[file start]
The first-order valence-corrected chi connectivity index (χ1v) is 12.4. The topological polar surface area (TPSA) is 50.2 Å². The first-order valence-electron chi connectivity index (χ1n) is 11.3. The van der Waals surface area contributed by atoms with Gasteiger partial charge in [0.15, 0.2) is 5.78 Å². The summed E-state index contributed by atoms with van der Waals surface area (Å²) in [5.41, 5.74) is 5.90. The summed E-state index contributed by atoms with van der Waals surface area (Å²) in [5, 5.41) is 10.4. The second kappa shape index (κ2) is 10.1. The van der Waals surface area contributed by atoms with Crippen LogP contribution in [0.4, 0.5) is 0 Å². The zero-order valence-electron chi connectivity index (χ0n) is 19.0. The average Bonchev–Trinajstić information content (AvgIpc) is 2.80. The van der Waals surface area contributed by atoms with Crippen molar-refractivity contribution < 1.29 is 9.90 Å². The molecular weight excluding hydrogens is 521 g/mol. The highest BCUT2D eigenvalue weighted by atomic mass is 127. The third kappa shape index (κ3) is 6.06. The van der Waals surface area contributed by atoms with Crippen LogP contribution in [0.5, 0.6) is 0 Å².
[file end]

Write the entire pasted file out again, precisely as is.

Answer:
The first-order valence-corrected chi connectivity index (χ1v) is 12.4. The topological polar surface area (TPSA) is 50.2 Å². The first-order valence-electron chi connectivity index (χ1n) is 11.3. The van der Waals surface area contributed by atoms with Gasteiger partial charge in [0.15, 0.2) is 5.78 Å². The summed E-state index contributed by atoms with van der Waals surface area (Å²) in [5.41, 5.74) is 5.90. The summed E-state index contributed by atoms with van der Waals surface area (Å²) in [5, 5.41) is 10.4. The second kappa shape index (κ2) is 10.1. The van der Waals surface area contributed by atoms with Crippen LogP contribution in [0.4, 0.5) is 0 Å². The zero-order valence-electron chi connectivity index (χ0n) is 19.0. The average Bonchev–Trinajstić information content (AvgIpc) is 2.80. The van der Waals surface area contributed by atoms with Crippen molar-refractivity contribution < 1.29 is 9.90 Å². The molecular weight excluding hydrogens is 521 g/mol. The highest BCUT2D eigenvalue weighted by atomic mass is 127. The third kappa shape index (κ3) is 6.06. The van der Waals surface area contributed by atoms with Crippen LogP contribution in [0.5, 0.6) is 0 Å².